Submission examples

Submission script

It is possible to define submission options directly in a batch script using the following syntax:

#!/bin/sh

# SLURM options:

#SBATCH --job-name=serial_job_test    # Job name
#SBATCH --output=serial_test_%j.log   # Standard output and error log

#SBATCH --partition=htc               # Partition choice
#SBATCH --ntasks=1                    # Run a single task (by default tasks == CPU)
#SBATCH --mem=3000                    # Memory in MB per default
#SBATCH --time=1-00:00:00             # 7 days by default on htc partition

#SBATCH --mail-user=<email address>   # Where to send mail
#SBATCH --mail-type=END,FAIL          # Mail events (NONE, BEGIN, END, FAIL, ALL)

# Commands to be submitted:

module load python
python my_python_script.py

In this example, we set up a Python environment using modules in order to run the my_python_script.py. All the required Slurm options have been given using #SBATCH instructions, and thus this batch script could be submitted as easily as:

% sbatch my_script.sh

Multiple tasks script

Multiple srun tasks may be launched from the script, provided that the resources declared in the #SBATCH rows are not exceeded. For example:

#!/bin/sh

#SBATCH --job-name=mulitple_jobs

#SBATCH --ntasks=2
#SBATCH --output=mulitple_jobs_%j.log
#SBATCH --licenses=sps

####################################
srun -n 1 --exclusive -L sps script_sps.sh &
srun -n 1 --exclusive script_software.sh &
srun -n 1 --cpus-per-task 2 script_software.sh
wait

The --exclusive option allows the task not to share the resource. The bash syntax allows to:

  • &: run tasks in parallel; if a task does not find an available resource, it stays pending and a warning message is written in the output,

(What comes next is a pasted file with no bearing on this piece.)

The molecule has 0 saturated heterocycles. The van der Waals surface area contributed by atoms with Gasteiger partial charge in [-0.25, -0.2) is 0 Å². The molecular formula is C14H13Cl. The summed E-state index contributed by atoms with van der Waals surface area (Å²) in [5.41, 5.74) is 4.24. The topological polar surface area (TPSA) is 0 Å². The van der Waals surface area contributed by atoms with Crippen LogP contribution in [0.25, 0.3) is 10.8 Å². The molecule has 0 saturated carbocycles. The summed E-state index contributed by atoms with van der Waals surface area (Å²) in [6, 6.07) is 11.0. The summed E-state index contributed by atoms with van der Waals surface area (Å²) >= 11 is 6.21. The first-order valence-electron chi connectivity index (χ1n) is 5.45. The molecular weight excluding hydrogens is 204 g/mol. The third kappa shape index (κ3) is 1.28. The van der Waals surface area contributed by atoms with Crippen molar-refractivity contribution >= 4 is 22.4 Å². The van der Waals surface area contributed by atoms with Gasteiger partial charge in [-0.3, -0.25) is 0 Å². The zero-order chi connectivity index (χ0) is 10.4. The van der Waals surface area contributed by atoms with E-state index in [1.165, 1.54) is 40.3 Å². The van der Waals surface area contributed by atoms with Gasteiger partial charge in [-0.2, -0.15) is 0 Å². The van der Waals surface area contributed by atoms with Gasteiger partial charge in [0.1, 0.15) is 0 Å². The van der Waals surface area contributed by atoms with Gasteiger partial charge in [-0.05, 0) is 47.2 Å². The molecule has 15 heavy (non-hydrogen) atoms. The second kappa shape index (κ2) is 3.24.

• wait: wait for all tasks to complete before exiting the script.

In the case where the submitted task is a script running multiple parallel processes, one must specifiy the number of cpus used per task:

#! /bin/bash

#SBATCH --ntasks=4 #run max 4 parallel tasks and allocate 4 CPUs
#SBATCH --cpus-per-task=4

my_parallel_script.sh

otherwise, all sub-processes launched by my_parallel_scirpt.sh will run on a single CPU.

Single-core job

A single-core job submission is done with the following command:

% sbatch my_script.sh

The job will then be executed in the default partition, i.e. htc and with the QoS by default, i.e. normal.

If we want to access a resource requiring declaration, we will use the option -L:

% sbatch -L sps my_script.sh

Multi-core job

A multi-core job submission is done as before, but specifying the required cores number:

% sbatch -n 8 my_script.sh
-n <number>
specifies the number of allocated CPUs for my_script.sh

Interactive job

An interactive job submission is done with the srun command and you must specify the appropriate partition.

% srun -p htc_interactive --pty bash -i         # single-core

% srun -p htc_interactive -n <N> --pty bash -i  # multi-core (N tasks)

% srun -p gpu_interactive --gres=gpu:[type]:1 --pty bash -i      # GPU
-p
to select the partition
--gres=
allows you to declare the use of a GPU resource, and to define its parameters.
--pty
allows interactivity with the open session (see previous note).